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New pathogenic mechanism of motor neuron disorders

Date:
November 2, 2017
Source:
University of Würzburg
Summary:
Scientists have found a previously unknown pathogenic mechanism of motor neuron disorders. The discovery may lead to a rethinking in drug development.
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A Würzburg research team describes a hitherto unknown pathogenic mechanism of motor neuron disorders. The discovery may lead to a rethinking in drug development.

Motor neurons are the nerves that send impulses to the muscles to generate movement. Damage of these neurons can cause very diverse diseases, for example spinal muscular atrophy in children or adult amyotrophic lateral sclerosis.

Both disorders are characterised by muscle atrophy, palsy and ultimately by functional loss of muscles. The respiratory muscles are affected, too. The diseases are presently incurable; but their progress can be slowed down with drugs.

Autophagy as a new target for drugs

"So far, the development of new drugs has focused on preventing cell death mechanisms and on breaking down the protein aggregates in the affected nerve cells," Professor Michael Sendtner explains; he is the head of the Institute of Clinical Neurobiology of the Würzburg university hospital.

But now Sendtner with his colleague Patrick Lüningschrör and their team have identified another potential target for future drugs: It is the complex process of autophagy, as the researchers report in the journal Nature Communications. This process makes sure that the impulse transmission between motor neurons and muscles works permanently in normal function.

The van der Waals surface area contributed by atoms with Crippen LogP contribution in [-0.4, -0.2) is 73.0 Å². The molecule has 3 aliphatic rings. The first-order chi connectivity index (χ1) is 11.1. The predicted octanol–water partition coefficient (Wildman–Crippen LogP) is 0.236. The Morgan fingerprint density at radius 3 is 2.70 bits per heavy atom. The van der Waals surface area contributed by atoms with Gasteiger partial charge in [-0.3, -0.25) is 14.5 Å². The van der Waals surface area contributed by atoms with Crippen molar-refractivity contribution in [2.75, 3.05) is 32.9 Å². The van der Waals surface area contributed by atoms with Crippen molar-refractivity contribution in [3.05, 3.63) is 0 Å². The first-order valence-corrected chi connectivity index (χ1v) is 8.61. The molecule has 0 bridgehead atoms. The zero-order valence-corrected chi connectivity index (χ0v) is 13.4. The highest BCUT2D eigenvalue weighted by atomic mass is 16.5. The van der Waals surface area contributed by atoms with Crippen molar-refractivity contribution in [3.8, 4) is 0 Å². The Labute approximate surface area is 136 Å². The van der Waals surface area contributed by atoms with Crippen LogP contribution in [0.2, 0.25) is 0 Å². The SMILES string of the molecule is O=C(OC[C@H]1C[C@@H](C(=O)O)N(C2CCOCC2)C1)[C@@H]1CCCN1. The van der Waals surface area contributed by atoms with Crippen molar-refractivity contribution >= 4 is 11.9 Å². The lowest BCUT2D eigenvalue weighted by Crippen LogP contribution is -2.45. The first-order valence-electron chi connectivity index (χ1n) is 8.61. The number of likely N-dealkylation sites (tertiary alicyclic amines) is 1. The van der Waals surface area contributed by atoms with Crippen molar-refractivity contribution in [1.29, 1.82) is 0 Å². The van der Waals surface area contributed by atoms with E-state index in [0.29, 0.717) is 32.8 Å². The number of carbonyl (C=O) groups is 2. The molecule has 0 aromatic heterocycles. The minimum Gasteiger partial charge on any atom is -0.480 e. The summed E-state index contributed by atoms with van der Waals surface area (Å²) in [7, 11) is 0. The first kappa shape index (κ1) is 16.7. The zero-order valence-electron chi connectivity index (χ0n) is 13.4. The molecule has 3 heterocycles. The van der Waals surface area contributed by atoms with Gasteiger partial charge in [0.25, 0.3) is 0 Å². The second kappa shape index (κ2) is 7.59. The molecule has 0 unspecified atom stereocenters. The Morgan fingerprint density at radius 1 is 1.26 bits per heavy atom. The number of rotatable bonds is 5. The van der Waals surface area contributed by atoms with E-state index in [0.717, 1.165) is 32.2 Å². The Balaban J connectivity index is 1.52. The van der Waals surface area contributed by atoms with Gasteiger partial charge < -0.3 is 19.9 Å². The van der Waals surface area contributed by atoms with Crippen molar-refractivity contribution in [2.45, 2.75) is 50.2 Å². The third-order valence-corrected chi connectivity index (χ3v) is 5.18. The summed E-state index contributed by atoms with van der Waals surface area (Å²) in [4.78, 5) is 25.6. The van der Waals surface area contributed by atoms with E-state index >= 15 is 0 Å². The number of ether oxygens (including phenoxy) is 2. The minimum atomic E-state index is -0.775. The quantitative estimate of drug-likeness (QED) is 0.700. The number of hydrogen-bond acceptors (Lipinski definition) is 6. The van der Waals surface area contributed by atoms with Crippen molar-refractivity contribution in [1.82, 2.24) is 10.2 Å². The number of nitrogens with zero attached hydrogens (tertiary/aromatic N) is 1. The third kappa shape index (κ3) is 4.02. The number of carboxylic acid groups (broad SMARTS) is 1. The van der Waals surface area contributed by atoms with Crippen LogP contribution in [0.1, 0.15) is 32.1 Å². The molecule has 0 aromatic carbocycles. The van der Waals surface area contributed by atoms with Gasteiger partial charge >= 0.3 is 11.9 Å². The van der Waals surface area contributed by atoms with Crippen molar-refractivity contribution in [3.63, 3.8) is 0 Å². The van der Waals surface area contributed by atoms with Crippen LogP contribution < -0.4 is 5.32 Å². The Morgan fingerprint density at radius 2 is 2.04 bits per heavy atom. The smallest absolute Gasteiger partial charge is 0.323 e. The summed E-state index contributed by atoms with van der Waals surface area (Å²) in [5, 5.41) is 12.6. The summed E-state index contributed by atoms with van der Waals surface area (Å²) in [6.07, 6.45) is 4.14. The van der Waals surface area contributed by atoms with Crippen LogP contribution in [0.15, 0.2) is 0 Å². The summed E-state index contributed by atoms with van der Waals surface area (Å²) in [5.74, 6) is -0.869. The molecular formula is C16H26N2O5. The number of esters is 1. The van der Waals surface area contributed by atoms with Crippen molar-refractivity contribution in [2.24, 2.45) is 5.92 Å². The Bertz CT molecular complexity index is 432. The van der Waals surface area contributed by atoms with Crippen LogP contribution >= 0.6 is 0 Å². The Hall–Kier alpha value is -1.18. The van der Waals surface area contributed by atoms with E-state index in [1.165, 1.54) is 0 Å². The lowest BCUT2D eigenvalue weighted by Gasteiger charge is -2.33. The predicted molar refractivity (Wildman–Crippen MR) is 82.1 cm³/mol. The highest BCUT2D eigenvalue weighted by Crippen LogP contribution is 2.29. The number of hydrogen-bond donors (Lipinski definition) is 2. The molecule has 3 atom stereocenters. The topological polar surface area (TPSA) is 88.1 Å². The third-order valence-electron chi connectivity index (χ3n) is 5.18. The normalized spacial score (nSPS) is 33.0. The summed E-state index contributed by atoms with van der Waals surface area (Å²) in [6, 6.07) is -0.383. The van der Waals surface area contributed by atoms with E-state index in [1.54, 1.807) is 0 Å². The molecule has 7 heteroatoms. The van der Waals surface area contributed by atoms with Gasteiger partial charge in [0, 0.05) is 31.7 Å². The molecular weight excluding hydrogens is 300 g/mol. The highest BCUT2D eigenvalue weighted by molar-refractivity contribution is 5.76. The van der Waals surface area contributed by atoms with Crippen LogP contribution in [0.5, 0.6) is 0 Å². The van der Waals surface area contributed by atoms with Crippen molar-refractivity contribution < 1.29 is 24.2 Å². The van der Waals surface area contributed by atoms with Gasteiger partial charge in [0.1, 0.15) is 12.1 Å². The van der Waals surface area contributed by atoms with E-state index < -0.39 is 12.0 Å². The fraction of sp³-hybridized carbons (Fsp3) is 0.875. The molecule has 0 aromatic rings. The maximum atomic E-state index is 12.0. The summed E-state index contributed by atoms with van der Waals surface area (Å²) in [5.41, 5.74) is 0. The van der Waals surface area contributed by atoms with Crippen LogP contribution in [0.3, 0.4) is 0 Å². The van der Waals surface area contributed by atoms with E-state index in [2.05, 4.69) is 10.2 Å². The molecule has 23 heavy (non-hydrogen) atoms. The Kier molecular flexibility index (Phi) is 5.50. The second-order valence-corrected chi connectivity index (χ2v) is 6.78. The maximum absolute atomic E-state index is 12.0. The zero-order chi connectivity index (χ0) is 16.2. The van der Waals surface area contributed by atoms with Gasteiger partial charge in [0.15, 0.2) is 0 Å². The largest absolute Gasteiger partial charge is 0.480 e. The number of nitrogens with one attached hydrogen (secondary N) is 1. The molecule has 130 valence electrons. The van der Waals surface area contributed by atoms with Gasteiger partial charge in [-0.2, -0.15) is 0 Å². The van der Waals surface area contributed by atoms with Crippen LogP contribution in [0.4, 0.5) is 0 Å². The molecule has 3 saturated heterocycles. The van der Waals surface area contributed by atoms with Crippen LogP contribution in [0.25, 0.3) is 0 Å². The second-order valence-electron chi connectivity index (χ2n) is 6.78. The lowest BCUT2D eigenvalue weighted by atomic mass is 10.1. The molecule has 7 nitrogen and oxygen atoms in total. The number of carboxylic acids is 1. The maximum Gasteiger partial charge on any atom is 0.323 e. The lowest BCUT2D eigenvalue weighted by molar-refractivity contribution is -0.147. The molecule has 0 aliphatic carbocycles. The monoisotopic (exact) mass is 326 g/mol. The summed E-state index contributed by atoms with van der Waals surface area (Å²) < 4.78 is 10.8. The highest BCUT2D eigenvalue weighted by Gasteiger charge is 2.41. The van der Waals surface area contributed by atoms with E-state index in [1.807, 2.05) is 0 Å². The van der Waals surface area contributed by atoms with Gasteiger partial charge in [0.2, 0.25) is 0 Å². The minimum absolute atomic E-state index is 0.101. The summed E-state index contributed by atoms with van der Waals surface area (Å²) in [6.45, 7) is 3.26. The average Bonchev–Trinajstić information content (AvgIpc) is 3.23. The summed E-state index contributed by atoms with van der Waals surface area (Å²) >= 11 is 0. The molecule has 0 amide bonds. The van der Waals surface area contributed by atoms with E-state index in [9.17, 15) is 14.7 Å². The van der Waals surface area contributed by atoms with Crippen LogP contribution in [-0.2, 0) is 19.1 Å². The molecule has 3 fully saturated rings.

Aggregation of vesicles at synapses

The PLEKHG5 gene was the starting point for the new insight. Mutations in this gene are known to trigger various forms of motor neuron disorders. The Würzburg scientists have now found out that this gene is crucial for autophagy: It controls the degradation of the synaptic vesicles that contain the neurotransmitter acetylcholine and transport the excitation from the nerve to the muscles.

When deactivating the PLEKHG5 gene at single motor neurons in a cell culture, autophagy is reduced causing the synaptic vehicles to agglomerate. And in mice disabling this gene triggers a motor neuron disorder which also entails massive vesicle aggregation.

Consequences for drug development

"The findings deliver substantial evidence that dysfunctional autophagy plays a central role in the development of motor neuron diseases," Sendtner says. He believes that this new finding will have to lead to a rethinking of the development of new drugs with a need for substances that prevent or reduce vesicle aggregation.


Story Source:

Materials provided by University of Würzburg. Original written by Robert Emmerich. Note: Content may be edited for style and length.


Journal Reference:

  1. Patrick Lüningschrör, Beyenech Binotti, Benjamin Dombert, Peter Heimann, Angel Perez-Lara, Carsten Slotta, Nadine Thau-Habermann, Cora R. von Collenberg, Franziska Karl, Markus Damme, Arie Horowitz, Isabelle Maystadt, Annette Füchtbauer, Ernst-Martin Füchtbauer, Sibylle Jablonka, Robert Blum, Nurcan Üçeyler, Susanne Petri, Barbara Kaltschmidt, Reinhard Jahn, Christian Kaltschmidt, Michael Sendtner. Plekhg5-regulated autophagy of synaptic vesicles reveals a pathogenic mechanism in motoneuron disease. Nature Communications, 2017; 8 (1) DOI: 10.1038/s41467-017-00689-z

Cite This Page:

University of Würzburg. "New pathogenic mechanism of motor neuron disorders." ScienceDaily. ScienceDaily, 2 November 2017. <www.sciencedaily.com/releases/2017/11/171102095915.htm>.
University of Würzburg. (2017, November 2). New pathogenic mechanism of motor neuron disorders. ScienceDaily. Retrieved June 20, 2024 from www.sciencedaily.com/releases/2017/11/171102095915.htm
University of Würzburg. "New pathogenic mechanism of motor neuron disorders." ScienceDaily. www.sciencedaily.com/releases/2017/11/171102095915.htm (accessed June 20, 2024).

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